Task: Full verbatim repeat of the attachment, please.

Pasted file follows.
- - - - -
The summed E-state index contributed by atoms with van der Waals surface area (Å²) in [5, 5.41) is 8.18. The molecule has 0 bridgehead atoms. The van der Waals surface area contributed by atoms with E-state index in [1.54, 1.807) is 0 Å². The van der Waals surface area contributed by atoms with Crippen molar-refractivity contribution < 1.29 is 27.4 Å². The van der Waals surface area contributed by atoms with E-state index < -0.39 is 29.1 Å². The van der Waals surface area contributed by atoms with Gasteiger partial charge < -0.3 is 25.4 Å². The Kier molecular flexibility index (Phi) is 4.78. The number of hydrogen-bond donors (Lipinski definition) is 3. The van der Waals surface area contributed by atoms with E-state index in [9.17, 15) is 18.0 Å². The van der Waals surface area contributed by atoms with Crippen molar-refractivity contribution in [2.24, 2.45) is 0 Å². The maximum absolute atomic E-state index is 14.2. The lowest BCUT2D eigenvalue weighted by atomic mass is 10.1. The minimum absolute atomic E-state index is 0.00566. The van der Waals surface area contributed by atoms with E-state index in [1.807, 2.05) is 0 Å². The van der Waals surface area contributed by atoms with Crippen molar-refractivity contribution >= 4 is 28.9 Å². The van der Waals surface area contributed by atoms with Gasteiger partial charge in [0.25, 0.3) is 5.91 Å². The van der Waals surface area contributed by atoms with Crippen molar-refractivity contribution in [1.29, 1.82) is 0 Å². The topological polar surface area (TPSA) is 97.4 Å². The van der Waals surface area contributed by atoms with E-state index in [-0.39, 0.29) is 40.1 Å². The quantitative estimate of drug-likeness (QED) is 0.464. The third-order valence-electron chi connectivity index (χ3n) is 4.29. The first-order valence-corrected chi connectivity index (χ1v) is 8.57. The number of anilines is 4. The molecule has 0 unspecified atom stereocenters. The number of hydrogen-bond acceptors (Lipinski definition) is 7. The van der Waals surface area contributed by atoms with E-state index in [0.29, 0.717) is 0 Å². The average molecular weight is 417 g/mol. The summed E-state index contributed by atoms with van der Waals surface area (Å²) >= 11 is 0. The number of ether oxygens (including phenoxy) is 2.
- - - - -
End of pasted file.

The summed E-state index contributed by atoms with van der Waals surface area (Å²) in [5, 5.41) is 8.18. The molecule has 0 bridgehead atoms. The van der Waals surface area contributed by atoms with E-state index in [1.54, 1.807) is 0 Å². The van der Waals surface area contributed by atoms with Crippen molar-refractivity contribution < 1.29 is 27.4 Å². The van der Waals surface area contributed by atoms with E-state index < -0.39 is 29.1 Å². The van der Waals surface area contributed by atoms with Gasteiger partial charge < -0.3 is 25.4 Å². The Kier molecular flexibility index (Phi) is 4.78. The number of hydrogen-bond donors (Lipinski definition) is 3. The van der Waals surface area contributed by atoms with E-state index in [9.17, 15) is 18.0 Å². The van der Waals surface area contributed by atoms with Crippen molar-refractivity contribution in [2.24, 2.45) is 0 Å². The maximum absolute atomic E-state index is 14.2. The lowest BCUT2D eigenvalue weighted by atomic mass is 10.1. The minimum absolute atomic E-state index is 0.00566. The van der Waals surface area contributed by atoms with E-state index in [1.807, 2.05) is 0 Å². The van der Waals surface area contributed by atoms with Crippen molar-refractivity contribution >= 4 is 28.9 Å². The van der Waals surface area contributed by atoms with Gasteiger partial charge in [0.25, 0.3) is 5.91 Å². The van der Waals surface area contributed by atoms with Crippen molar-refractivity contribution in [1.29, 1.82) is 0 Å². The topological polar surface area (TPSA) is 97.4 Å². The van der Waals surface area contributed by atoms with E-state index in [-0.39, 0.29) is 40.1 Å². The quantitative estimate of drug-likeness (QED) is 0.464. The third-order valence-electron chi connectivity index (χ3n) is 4.29. The first-order valence-corrected chi connectivity index (χ1v) is 8.57. The number of anilines is 4. The molecule has 0 unspecified atom stereocenters. The number of hydrogen-bond acceptors (Lipinski definition) is 7. The van der Waals surface area contributed by atoms with E-state index in [0.29, 0.717) is 0 Å². The average molecular weight is 417 g/mol. The summed E-state index contributed by atoms with van der Waals surface area (Å²) >= 11 is 0. The number of ether oxygens (including phenoxy) is 2.